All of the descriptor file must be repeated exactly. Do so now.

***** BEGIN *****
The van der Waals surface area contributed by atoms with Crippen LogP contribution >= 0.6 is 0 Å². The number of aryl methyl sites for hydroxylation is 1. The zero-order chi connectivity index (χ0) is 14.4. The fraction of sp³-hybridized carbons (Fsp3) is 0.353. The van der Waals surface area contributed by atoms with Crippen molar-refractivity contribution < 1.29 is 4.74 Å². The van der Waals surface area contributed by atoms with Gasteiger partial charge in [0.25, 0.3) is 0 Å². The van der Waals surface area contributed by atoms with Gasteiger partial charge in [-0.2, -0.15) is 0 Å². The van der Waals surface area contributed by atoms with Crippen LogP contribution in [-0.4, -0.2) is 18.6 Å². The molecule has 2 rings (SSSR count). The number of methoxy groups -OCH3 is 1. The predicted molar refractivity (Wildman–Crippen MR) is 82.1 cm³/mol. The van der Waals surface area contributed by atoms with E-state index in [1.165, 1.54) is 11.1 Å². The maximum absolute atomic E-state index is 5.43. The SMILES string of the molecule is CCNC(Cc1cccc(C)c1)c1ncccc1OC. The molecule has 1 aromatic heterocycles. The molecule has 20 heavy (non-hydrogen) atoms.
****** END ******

The van der Waals surface area contributed by atoms with Crippen LogP contribution >= 0.6 is 0 Å². The number of aryl methyl sites for hydroxylation is 1. The zero-order chi connectivity index (χ0) is 14.4. The fraction of sp³-hybridized carbons (Fsp3) is 0.353. The van der Waals surface area contributed by atoms with Crippen molar-refractivity contribution < 1.29 is 4.74 Å². The van der Waals surface area contributed by atoms with Gasteiger partial charge in [0.25, 0.3) is 0 Å². The van der Waals surface area contributed by atoms with Gasteiger partial charge in [-0.2, -0.15) is 0 Å². The van der Waals surface area contributed by atoms with Crippen LogP contribution in [-0.4, -0.2) is 18.6 Å². The molecule has 2 rings (SSSR count). The number of methoxy groups -OCH3 is 1. The predicted molar refractivity (Wildman–Crippen MR) is 82.1 cm³/mol. The van der Waals surface area contributed by atoms with E-state index in [1.165, 1.54) is 11.1 Å². The maximum absolute atomic E-state index is 5.43. The SMILES string of the molecule is CCNC(Cc1cccc(C)c1)c1ncccc1OC. The molecule has 1 aromatic heterocycles. The molecule has 20 heavy (non-hydrogen) atoms.